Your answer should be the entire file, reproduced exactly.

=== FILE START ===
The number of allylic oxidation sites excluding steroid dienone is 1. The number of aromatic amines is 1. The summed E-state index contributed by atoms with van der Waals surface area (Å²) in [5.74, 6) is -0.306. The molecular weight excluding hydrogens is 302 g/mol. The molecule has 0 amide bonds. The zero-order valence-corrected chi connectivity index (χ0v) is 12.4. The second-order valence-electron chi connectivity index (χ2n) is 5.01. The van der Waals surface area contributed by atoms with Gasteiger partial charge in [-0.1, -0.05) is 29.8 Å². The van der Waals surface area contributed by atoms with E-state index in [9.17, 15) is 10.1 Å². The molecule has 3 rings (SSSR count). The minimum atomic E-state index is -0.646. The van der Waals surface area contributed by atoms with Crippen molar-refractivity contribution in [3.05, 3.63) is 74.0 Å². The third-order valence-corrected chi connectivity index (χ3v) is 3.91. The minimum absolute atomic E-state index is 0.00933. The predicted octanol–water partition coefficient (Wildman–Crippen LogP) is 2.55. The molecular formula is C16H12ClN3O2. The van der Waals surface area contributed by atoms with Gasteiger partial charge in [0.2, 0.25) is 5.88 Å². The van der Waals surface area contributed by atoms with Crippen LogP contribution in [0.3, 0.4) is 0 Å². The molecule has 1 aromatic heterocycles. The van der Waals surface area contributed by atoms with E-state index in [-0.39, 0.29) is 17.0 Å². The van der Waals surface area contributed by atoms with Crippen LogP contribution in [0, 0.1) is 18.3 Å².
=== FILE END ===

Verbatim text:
The number of allylic oxidation sites excluding steroid dienone is 1. The number of aromatic amines is 1. The summed E-state index contributed by atoms with van der Waals surface area (Å²) in [5.74, 6) is -0.306. The molecular weight excluding hydrogens is 302 g/mol. The molecule has 0 amide bonds. The zero-order valence-corrected chi connectivity index (χ0v) is 12.4. The second-order valence-electron chi connectivity index (χ2n) is 5.01. The van der Waals surface area contributed by atoms with Gasteiger partial charge in [-0.1, -0.05) is 29.8 Å². The van der Waals surface area contributed by atoms with E-state index in [9.17, 15) is 10.1 Å². The molecule has 3 rings (SSSR count). The minimum atomic E-state index is -0.646. The van der Waals surface area contributed by atoms with Crippen molar-refractivity contribution in [3.05, 3.63) is 74.0 Å². The third-order valence-corrected chi connectivity index (χ3v) is 3.91. The minimum absolute atomic E-state index is 0.00933. The predicted octanol–water partition coefficient (Wildman–Crippen LogP) is 2.55. The molecular formula is C16H12ClN3O2. The van der Waals surface area contributed by atoms with Gasteiger partial charge in [0.2, 0.25) is 5.88 Å². The van der Waals surface area contributed by atoms with Crippen LogP contribution in [0.3, 0.4) is 0 Å². The molecule has 1 aromatic heterocycles. The van der Waals surface area contributed by atoms with E-state index in [-0.39, 0.29) is 17.0 Å². The van der Waals surface area contributed by atoms with Crippen LogP contribution in [0, 0.1) is 18.3 Å².